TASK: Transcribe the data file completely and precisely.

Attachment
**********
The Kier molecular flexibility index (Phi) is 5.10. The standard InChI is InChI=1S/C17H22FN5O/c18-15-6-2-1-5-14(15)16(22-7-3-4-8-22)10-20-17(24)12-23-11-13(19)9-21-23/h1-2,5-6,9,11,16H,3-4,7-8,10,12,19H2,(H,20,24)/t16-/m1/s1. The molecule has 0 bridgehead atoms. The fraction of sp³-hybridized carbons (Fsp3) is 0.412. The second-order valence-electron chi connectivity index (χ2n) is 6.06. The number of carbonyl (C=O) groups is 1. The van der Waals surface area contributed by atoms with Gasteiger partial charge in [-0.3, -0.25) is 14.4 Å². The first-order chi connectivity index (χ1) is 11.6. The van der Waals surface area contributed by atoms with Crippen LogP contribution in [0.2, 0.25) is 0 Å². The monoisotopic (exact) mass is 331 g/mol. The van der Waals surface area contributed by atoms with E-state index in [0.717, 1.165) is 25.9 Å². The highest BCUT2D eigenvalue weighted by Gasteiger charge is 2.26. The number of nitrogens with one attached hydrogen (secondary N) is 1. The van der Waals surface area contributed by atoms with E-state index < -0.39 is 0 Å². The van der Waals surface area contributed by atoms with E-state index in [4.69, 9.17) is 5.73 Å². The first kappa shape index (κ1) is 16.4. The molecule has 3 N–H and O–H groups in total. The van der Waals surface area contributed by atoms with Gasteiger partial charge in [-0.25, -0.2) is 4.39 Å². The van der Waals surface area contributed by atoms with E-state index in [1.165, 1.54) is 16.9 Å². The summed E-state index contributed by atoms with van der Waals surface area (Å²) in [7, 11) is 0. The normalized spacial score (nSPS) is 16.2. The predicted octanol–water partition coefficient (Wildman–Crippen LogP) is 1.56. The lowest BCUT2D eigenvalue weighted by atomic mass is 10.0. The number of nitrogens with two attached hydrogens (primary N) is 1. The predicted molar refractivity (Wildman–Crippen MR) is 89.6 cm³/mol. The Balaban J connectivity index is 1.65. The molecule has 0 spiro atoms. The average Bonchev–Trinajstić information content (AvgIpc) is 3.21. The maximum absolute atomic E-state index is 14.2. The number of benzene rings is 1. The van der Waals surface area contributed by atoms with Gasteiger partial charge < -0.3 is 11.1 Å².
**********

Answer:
The Kier molecular flexibility index (Phi) is 5.10. The standard InChI is InChI=1S/C17H22FN5O/c18-15-6-2-1-5-14(15)16(22-7-3-4-8-22)10-20-17(24)12-23-11-13(19)9-21-23/h1-2,5-6,9,11,16H,3-4,7-8,10,12,19H2,(H,20,24)/t16-/m1/s1. The molecule has 0 bridgehead atoms. The fraction of sp³-hybridized carbons (Fsp3) is 0.412. The second-order valence-electron chi connectivity index (χ2n) is 6.06. The number of carbonyl (C=O) groups is 1. The van der Waals surface area contributed by atoms with Gasteiger partial charge in [-0.3, -0.25) is 14.4 Å². The first-order chi connectivity index (χ1) is 11.6. The van der Waals surface area contributed by atoms with Crippen LogP contribution in [0.2, 0.25) is 0 Å². The monoisotopic (exact) mass is 331 g/mol. The van der Waals surface area contributed by atoms with E-state index in [0.717, 1.165) is 25.9 Å². The highest BCUT2D eigenvalue weighted by Gasteiger charge is 2.26. The number of nitrogens with one attached hydrogen (secondary N) is 1. The van der Waals surface area contributed by atoms with E-state index < -0.39 is 0 Å². The van der Waals surface area contributed by atoms with E-state index in [4.69, 9.17) is 5.73 Å². The first kappa shape index (κ1) is 16.4. The molecule has 3 N–H and O–H groups in total. The van der Waals surface area contributed by atoms with Gasteiger partial charge in [-0.25, -0.2) is 4.39 Å². The van der Waals surface area contributed by atoms with E-state index in [1.165, 1.54) is 16.9 Å². The summed E-state index contributed by atoms with van der Waals surface area (Å²) in [7, 11) is 0. The normalized spacial score (nSPS) is 16.2. The predicted octanol–water partition coefficient (Wildman–Crippen LogP) is 1.56. The lowest BCUT2D eigenvalue weighted by atomic mass is 10.0. The number of nitrogens with two attached hydrogens (primary N) is 1. The predicted molar refractivity (Wildman–Crippen MR) is 89.6 cm³/mol. The Balaban J connectivity index is 1.65. The molecule has 0 spiro atoms. The average Bonchev–Trinajstić information content (AvgIpc) is 3.21. The maximum absolute atomic E-state index is 14.2. The number of benzene rings is 1. The van der Waals surface area contributed by atoms with Gasteiger partial charge < -0.3 is 11.1 Å².